Rob Horowitz: WA Bridge Collapse A Wake-Up Call For Rhode Island
Tuesday, May 28, 2013
The 2013 American Society of Civil Engineer’s Infrastructure Report Card gives the United States a D+ for the current state of its infrastructure, estimating that it would take $3.6 trillion between now and 2020 to do all the needed upgrades. In Rhode Island, more than half of the bridges are either structurally deficient or functionally obsolete and 7-in-10 roads are in poor or mediocre condition, according to the Report Card.
Along with unacceptable safety risks, the failure to act in this area is jeopardizing American economic competitiveness. The nation’s infrastructure has dropped from 1st to 15th in economic competitiveness, according to the World Economic Forum. The United States has the world’s worst air traffic congestion and little or no high speed rail. No longer are any of the top ten ports in the world located here, while six of them are now located in China.
In a tough competitive global economy, the ability to rapidly move goods, services and people is an essential component of competitiveness. This requires repairing existing infrastructure as well as making the investments needed to modernize it.
These kinds of investments used to easily gain wide bi-partisan support and routinely pass the Congress. Today, however, the Congressional Republican leadership-- more often than not--lumps in opposition to infrastructure spending with the rest of their blanket opposition to any increases in discretionary domestic spending—refusing to exempt these essential investments from their general criticism of a "too expansive and intrusive federal government."
The recent introduction of The Partnership to Build America Act will give Speaker John Boehner (R-OH) and his leadership team an opportunity to reconsider their short-sighted and politically risky opposition. In the week since it has been introduced, this proposal to create a $50 billion American Infrastructure Fund in order to leverage a total of $750 billion in infrastructure spending at the state and local level has already attracted 13 Republican co-sponsors. Its sponsor John Delaney (D-MD) said, “We can’t compete in the global economy of the 21st century without a significant investment in our infrastructure. At no cost to the taxpayer, this legislation will finance a massive investment in U. S. infrastructure, get Americans back to work now, and position our businesses to grow for decades to come.”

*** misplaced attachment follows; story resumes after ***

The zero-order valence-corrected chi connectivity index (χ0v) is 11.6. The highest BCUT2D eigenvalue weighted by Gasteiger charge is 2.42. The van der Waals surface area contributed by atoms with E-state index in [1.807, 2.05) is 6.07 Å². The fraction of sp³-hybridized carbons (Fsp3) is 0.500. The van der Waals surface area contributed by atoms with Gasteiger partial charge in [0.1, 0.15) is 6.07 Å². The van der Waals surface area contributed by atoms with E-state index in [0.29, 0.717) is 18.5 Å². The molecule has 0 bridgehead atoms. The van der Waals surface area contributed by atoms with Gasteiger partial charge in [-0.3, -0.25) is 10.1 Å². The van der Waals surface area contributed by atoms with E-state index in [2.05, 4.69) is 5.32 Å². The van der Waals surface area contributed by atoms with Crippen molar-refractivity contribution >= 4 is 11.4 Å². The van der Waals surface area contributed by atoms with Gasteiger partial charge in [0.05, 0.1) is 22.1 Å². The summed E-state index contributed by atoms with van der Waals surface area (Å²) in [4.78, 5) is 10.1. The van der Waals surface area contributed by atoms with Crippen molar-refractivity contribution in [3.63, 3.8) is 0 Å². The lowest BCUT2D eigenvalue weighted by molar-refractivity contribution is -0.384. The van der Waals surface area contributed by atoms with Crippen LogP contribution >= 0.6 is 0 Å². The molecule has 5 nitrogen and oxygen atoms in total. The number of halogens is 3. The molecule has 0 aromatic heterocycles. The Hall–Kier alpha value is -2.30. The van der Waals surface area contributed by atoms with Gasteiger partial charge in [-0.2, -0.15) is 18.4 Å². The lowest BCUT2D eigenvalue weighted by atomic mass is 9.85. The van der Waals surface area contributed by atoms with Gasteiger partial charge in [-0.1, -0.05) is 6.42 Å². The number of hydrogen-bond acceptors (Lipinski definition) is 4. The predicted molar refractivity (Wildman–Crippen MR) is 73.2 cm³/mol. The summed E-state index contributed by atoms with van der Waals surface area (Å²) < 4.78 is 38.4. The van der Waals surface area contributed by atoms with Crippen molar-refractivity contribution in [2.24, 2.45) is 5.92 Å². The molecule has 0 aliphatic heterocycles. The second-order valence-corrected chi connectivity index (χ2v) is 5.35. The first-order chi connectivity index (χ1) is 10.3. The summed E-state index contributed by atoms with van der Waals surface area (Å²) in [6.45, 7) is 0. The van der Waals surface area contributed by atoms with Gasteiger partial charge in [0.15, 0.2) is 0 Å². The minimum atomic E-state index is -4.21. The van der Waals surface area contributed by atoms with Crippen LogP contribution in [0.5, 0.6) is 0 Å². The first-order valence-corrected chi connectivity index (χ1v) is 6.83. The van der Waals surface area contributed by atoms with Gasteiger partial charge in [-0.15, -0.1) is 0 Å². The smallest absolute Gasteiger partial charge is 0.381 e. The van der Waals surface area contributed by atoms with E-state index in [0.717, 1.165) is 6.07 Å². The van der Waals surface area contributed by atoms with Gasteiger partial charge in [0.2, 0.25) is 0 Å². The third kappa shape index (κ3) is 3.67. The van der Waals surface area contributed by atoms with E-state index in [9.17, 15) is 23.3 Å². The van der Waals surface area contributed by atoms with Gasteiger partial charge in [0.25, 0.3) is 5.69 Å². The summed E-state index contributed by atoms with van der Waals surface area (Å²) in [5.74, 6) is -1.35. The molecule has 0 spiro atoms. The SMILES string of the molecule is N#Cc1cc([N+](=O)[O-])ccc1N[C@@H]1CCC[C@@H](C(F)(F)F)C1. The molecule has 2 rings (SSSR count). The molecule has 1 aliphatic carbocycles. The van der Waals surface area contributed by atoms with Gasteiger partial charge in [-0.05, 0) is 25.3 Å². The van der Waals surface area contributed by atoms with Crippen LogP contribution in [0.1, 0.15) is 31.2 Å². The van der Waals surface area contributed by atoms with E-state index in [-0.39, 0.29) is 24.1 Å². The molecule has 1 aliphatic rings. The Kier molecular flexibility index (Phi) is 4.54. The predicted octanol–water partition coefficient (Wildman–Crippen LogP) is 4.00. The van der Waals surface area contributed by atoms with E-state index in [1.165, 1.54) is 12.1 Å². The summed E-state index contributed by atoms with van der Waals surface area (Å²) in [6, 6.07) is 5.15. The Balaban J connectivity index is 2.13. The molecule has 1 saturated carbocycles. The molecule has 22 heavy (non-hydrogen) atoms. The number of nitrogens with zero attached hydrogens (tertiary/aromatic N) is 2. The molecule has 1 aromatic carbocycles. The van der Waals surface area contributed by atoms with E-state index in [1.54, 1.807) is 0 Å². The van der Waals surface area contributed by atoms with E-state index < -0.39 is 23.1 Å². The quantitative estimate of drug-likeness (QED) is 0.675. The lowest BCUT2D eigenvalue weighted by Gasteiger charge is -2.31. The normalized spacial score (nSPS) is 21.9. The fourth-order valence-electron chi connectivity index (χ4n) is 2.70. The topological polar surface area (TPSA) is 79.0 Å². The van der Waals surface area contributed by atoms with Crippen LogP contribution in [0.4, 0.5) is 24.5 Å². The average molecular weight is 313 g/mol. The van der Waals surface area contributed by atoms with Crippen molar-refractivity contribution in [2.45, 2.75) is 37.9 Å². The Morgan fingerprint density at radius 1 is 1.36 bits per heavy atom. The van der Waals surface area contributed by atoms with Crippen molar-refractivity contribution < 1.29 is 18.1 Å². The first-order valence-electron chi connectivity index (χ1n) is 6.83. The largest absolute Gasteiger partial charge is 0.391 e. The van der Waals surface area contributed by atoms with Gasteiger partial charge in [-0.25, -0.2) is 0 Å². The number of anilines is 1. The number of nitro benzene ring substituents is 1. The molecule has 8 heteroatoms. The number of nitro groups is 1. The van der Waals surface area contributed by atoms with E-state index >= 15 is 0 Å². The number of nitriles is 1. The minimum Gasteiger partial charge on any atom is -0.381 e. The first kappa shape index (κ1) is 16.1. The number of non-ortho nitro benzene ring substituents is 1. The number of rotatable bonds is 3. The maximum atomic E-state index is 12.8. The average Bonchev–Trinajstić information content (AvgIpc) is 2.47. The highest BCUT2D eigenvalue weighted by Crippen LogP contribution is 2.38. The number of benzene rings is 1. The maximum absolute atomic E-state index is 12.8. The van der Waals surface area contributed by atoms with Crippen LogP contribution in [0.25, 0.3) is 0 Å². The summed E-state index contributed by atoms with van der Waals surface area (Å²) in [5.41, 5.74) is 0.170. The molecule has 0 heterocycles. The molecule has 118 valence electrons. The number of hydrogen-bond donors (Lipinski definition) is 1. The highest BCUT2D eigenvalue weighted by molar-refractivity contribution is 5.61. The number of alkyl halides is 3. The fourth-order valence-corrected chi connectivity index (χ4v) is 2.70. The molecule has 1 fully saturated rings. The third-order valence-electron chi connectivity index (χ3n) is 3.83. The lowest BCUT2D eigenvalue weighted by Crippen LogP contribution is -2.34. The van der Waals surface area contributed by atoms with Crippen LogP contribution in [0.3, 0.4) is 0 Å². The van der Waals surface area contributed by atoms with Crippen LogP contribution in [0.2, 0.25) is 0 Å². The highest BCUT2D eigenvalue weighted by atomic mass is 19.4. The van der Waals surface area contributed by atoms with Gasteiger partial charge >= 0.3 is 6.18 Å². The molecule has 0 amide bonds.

While this proposal is similar in many ways to other recent proposals which also use public funds as seed money to attract private dollars, such as President Obama’s National Infrastructure Bank initiative, its innovative funding mechanism may attract more Republican support and give it a better chance of gaining traction. A financially-savvy former CEO, Delaney has crafted a proposal that does not rely on any new appropriations and provides strong incentives for corporations to participate through a tax break given on funds they are holding overseas.
More specifically, the new American Infrastructure Fund will be funded by the sale of 50-year bonds that are not guaranteed by the Federal government and pay a 1% interest rate. U.S. corporations buying these bonds will be allowed to “repatriate a certain dollar amount – determined by auction - in overseas earnings tax-free for every $1 they invest in the bonds.” In addition, at least 25% of the projects financed by the Fund must be public-private partnerships.
Let’s hope Representative Delaney’s innovative and common sense proposal breaks the partisan gridlock and the bi-partisan tradition of making needed infrastructure investments is restored. It is important to act now before it is too late.
Rob Horowitz is a strategic and communications consultant who provides general consulting, public relations, direct mail services and polling for national and state issue organizations, various non-profits and elected officials and candidates. He is an Adjunct Professor of Political Science at the University of Rhode Island.
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